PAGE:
Recording released by Islamic State group media arm would be first of Baghdadi in 11 months
The Islamic State (IS) group released an audio recording on Thursday of what it said was its leader Abu Bakr al-Baghdadi calling on members under pressure in Syria and Iraq to "resist" their enemies.
"The leaders of the Islamic State and its soldiers have realised that the path to... victory is to be patient and resist the infidels whatever their alliances," said the person heard in the recording.
It was not clear when the message, released by the IS-affiliated al-Furqan media group, was recorded.
In it, the apparent IS leader lashes out at "infidel nations headed by America, Russia and Iran" who, along with their allies, have inflicted losses on the militants during separate offensives against IS in Syria and Iraq.
Thursday's was the first audio message said to be from Baghdadi since November 2016, when he took a defiant tone in urging his supporters to defend the city of Mosul against a massive operation by Iraqi forces.
That recording, also released by al-Furqan, was a rare sign of life from Baghdadi.
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The fall of Mosul in July effectively marked the end of the Iraqi half of Baghdadi's "caliphate", even though IS continues to fight in some areas outside of Mosul, the largest city it controlled in either Iraq or Syria.
An IS branch in Libya was also defeated last year in the city of Sirte, where they had set up a North African beachhead in 2014. In Egypt's northern Sinai, another affiliated militant group is still fighting Egyptian military forces.
"With God's will and his strength, we are staying determined, patient... The abundance of killing will not stop us," Baghdadi said in the audio recording.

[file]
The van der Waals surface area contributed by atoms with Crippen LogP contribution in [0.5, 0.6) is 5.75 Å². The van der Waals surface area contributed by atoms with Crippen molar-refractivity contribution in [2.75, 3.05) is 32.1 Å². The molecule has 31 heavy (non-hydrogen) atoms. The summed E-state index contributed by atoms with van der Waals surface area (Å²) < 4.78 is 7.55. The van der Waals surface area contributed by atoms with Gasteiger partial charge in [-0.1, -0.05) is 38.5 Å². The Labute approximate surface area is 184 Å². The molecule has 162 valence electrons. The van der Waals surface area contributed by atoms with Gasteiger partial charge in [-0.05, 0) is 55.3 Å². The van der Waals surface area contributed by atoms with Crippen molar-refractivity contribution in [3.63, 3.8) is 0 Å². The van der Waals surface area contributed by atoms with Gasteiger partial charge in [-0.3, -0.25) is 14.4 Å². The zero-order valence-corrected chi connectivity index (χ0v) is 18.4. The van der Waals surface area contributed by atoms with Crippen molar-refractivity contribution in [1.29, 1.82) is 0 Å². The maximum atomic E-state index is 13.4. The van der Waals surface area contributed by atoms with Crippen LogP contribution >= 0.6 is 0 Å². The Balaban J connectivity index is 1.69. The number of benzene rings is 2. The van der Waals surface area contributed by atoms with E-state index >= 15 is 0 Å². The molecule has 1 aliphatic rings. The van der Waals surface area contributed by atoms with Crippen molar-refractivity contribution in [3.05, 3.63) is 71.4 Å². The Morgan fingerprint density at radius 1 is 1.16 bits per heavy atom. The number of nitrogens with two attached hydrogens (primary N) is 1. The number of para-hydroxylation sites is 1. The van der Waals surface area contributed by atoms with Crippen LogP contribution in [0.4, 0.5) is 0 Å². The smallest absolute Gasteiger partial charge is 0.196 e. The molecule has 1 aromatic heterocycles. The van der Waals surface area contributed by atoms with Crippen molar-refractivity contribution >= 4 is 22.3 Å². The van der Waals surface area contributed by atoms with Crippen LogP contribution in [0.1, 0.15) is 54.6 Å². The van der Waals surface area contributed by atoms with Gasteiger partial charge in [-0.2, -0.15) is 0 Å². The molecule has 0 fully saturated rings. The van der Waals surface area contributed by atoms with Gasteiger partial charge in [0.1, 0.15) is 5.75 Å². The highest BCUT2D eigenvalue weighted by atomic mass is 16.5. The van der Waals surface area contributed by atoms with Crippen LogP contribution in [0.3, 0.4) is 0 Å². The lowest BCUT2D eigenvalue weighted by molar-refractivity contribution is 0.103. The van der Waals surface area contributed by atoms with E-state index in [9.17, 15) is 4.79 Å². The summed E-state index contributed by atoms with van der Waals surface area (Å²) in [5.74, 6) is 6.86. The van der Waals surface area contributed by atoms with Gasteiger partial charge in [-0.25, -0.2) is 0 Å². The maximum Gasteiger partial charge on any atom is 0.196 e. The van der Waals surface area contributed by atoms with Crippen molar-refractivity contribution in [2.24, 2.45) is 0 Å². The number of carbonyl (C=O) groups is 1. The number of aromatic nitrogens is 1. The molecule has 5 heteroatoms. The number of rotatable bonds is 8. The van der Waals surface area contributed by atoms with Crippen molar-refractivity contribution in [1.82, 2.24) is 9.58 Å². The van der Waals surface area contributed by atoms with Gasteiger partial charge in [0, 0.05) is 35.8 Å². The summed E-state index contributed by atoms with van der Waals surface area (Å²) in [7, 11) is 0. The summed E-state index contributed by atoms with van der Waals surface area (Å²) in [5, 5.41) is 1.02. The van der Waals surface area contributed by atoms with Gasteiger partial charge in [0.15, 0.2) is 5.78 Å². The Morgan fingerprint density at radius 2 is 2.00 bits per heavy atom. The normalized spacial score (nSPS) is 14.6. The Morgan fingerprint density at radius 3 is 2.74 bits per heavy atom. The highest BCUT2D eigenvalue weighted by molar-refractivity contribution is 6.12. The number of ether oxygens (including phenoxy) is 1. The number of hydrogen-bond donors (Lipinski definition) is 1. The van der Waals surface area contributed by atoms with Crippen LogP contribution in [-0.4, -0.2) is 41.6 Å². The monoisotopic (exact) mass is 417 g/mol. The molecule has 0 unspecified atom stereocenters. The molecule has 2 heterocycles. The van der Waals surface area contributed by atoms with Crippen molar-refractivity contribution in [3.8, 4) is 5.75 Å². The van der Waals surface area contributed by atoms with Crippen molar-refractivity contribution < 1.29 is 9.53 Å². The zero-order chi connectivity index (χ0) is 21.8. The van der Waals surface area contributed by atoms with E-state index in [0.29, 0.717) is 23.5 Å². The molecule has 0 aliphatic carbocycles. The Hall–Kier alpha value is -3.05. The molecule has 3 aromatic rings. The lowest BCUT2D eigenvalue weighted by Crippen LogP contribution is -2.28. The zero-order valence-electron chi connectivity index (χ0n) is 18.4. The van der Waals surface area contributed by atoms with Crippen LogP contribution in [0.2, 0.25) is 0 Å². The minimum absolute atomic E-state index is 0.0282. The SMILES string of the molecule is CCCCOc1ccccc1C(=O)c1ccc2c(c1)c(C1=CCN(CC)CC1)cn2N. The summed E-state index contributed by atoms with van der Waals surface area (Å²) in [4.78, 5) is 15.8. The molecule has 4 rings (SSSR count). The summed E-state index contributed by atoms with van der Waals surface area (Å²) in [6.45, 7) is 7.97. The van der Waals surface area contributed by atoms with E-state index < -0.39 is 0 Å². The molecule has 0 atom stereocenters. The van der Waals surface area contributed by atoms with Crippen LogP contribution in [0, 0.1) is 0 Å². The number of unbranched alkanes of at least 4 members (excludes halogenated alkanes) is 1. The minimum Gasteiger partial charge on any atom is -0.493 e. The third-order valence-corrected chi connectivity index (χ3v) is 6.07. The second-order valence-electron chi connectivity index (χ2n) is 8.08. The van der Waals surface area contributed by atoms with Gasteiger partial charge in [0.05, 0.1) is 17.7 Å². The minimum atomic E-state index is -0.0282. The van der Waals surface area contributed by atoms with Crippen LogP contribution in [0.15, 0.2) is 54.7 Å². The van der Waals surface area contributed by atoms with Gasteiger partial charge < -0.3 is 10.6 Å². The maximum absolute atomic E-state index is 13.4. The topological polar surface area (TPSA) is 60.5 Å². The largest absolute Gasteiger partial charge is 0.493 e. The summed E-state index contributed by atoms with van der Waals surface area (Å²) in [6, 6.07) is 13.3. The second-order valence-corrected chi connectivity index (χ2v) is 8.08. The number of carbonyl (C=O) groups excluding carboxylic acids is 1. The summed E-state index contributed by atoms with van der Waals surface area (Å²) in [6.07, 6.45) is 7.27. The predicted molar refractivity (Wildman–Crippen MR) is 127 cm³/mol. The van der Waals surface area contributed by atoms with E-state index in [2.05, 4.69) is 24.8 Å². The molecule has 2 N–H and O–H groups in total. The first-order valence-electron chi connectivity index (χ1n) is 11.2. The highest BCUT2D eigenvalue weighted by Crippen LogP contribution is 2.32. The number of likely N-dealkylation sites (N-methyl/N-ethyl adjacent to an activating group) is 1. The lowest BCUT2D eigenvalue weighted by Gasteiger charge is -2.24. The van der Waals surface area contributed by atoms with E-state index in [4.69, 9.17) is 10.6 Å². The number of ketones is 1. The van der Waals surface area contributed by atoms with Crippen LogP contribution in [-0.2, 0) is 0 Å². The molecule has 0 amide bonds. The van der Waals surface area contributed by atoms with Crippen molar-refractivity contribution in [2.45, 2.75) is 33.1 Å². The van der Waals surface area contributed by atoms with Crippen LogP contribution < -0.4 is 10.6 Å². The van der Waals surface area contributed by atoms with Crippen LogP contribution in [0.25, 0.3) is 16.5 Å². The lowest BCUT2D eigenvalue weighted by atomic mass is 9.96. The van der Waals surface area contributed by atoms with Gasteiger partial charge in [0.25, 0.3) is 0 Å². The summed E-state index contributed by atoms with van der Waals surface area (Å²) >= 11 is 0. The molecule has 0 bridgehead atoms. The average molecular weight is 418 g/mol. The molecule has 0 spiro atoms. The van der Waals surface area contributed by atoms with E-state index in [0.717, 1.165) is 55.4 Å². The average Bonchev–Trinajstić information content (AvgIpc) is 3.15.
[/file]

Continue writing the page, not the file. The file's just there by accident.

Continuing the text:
Baghdadi's whereabouts is unknown and he is considered to be in hiding following the fall of Mosul and the near-total capture of Raqqa, IS's main city in Syria, by the US-backed Arab and Kurdish forces of the Syrian Democratic Forces (SDF).
SDF fighters told Middle East Eye that many IS militants had fled to the Syrian city of Mayadin, which is alleged to be IS's new capital.
“The big place for Daesh now is the city of Mayadin,” an SDF fighter said. “It’s the new capital of the caliphate, and I think that will be the hardest part and the last stand. I don’t know if we will go to battle, or the Syrian government will, but I hope we will go and finish off Daesh 100 percent.”
The United States has offered a $25m bounty for information that locates Baghdadi.
Russia's defence ministry said earlier this year it might have killed Baghdadi in an air strike on a gathering of IS commanders on the outskirts of Raqqa. But US officials said they could not corroborate the death, and other Western as well as Iraqi officials were sceptical.